Gaol is not obsolete, nor is jail an americanism; it's been around since Middle English.
Gaol seems to be verging on "archaic", occurring in UK newspapers more often in proper nouns for such places than as a common noun. "Jail" appears much more common than "gaol" in UK newspapers. DCDuringTALK 18:58, 8 June 2011 (UTC)
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I can only see the middle link, and it's not using the word prison with the definition "school", it's referring to school metaphorically as a prison. —Angr 22:28, 19 March 2013 (UTC)
Debatably it's not even referring to the school as a prison, but the education system as a whole. This isn't relevant anyway, as the whole point of referring to the school as a prison is that it's a place for incarcerating criminals. Mglovesfun (talk) 23:01, 19 March 2013 (UTC)
Regarding "metaphor": you can't use that as a negative, since secondary meanings are quite often fossilized metaphors, so ingrained that we don't normally even notice. One meaning of "school" is the building education takes place in, but another meaning is the system as a whole, or at least the part that can be "in session". And what is the relevance of the nonrelevance of prison being a place for incarcerating criminals? (I'm missing your point, obviously.) For what it's worth, a prison is also a place for incarcerating innocent people, although normally that isn't anyone's intention. I presume the metaphor is that schools and prisons are places where people are tightly confined against their will. Choor monster (talk) 12:17, 20 March 2013 (UTC)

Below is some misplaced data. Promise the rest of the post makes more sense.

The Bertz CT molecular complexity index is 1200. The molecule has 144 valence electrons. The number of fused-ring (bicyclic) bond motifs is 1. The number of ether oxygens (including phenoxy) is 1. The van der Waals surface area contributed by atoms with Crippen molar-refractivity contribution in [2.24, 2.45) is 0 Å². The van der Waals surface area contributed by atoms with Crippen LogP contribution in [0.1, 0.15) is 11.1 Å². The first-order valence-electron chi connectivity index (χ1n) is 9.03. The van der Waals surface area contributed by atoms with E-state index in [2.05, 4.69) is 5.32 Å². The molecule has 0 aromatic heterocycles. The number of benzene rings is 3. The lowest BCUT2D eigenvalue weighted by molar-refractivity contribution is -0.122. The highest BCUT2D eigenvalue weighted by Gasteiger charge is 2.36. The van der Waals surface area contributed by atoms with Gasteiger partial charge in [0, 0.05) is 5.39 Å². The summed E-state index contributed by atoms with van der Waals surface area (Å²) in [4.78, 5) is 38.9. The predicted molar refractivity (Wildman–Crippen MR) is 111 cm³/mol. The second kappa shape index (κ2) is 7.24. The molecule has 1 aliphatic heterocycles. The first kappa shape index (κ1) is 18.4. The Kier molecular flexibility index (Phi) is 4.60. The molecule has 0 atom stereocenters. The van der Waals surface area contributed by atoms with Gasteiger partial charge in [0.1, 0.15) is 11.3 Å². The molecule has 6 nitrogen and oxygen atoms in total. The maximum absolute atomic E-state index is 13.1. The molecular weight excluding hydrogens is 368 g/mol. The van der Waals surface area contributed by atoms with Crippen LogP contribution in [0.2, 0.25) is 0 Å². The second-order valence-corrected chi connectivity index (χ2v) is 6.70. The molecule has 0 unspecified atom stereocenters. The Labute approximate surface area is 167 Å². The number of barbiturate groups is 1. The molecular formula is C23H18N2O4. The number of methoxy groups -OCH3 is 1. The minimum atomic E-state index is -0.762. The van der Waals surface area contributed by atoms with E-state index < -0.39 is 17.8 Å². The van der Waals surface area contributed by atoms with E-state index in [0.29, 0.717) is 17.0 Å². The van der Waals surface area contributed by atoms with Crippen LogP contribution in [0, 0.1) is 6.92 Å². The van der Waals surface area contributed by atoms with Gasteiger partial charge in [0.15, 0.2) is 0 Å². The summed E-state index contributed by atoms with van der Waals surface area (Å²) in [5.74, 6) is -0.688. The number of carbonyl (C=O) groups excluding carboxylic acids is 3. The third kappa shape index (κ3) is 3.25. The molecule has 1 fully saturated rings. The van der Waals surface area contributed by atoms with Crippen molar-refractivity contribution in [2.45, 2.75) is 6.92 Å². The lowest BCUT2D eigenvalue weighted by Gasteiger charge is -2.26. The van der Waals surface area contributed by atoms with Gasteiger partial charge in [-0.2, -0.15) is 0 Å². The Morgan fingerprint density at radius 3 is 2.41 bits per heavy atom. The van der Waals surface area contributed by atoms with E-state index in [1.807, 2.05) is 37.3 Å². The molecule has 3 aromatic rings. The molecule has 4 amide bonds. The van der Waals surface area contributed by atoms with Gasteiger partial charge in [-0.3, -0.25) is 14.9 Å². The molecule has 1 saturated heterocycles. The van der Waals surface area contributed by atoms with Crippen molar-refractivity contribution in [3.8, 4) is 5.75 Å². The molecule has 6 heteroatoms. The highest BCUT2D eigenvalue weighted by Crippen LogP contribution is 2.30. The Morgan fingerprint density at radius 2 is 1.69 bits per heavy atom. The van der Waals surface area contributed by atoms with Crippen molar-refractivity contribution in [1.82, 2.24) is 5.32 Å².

No one has a problem with dead metaphors and mostly not with those that are on life support. (Are we missing this kind of metaphorical usage? Only RHU has the metaphorical sense, for the adjective form.) It is live metaphors and similes that are not likely to be found entry-worthy by lexicographers. In a cross-cultural dictionary, there is arguably some warrant to explaining the metaphor to someone not exposed to the underlying literal referent, so as to have difficulty understanding. I don't think that applies much to this sense of jail. DCDuringTALK 13:13, 20 March 2013 (UTC)
There's no problem; in your citation (to Choor monster) the author is comparing a school with a prison, not with a school. This school is like a school doesn't mean this school is like a school, so there shouldn't be a sense at prison for school based on metaphors alone. Mglovesfun (talk) 13:23, 20 March 2013 (UTC)
I don't think it would be hard to find citations supporting the usage that a prison is a school for developing skills that can help one succeed as a criminal after release. Is either a "meaning" of the respective word? Including them will create a model for contributors to amuse themselves with by following, finding all the metaphorical usages of words with three attestations. DCDuringTALK 15:34, 20 March 2013 (UTC)
Taking a shower at the high school, Tommy (the Kitten) Cavanaugh kids Ugly Palmers. "Ugly, if you think the world is coming to an end," he says, "what are you wasting your time here at this jail for? You gonna need American history up there?"
I still don't see that as a citation; it calls the school a jail, but it doesn't use the word "jail" to mean "school"; it uses the word "jail" to mean "jail, prison".--Prosfilaes (talk) 03:27, 25 June 2013 (UTC)
RfV failed; sense deleted. bd2412T 14:36, 14 September 2013 (UTC)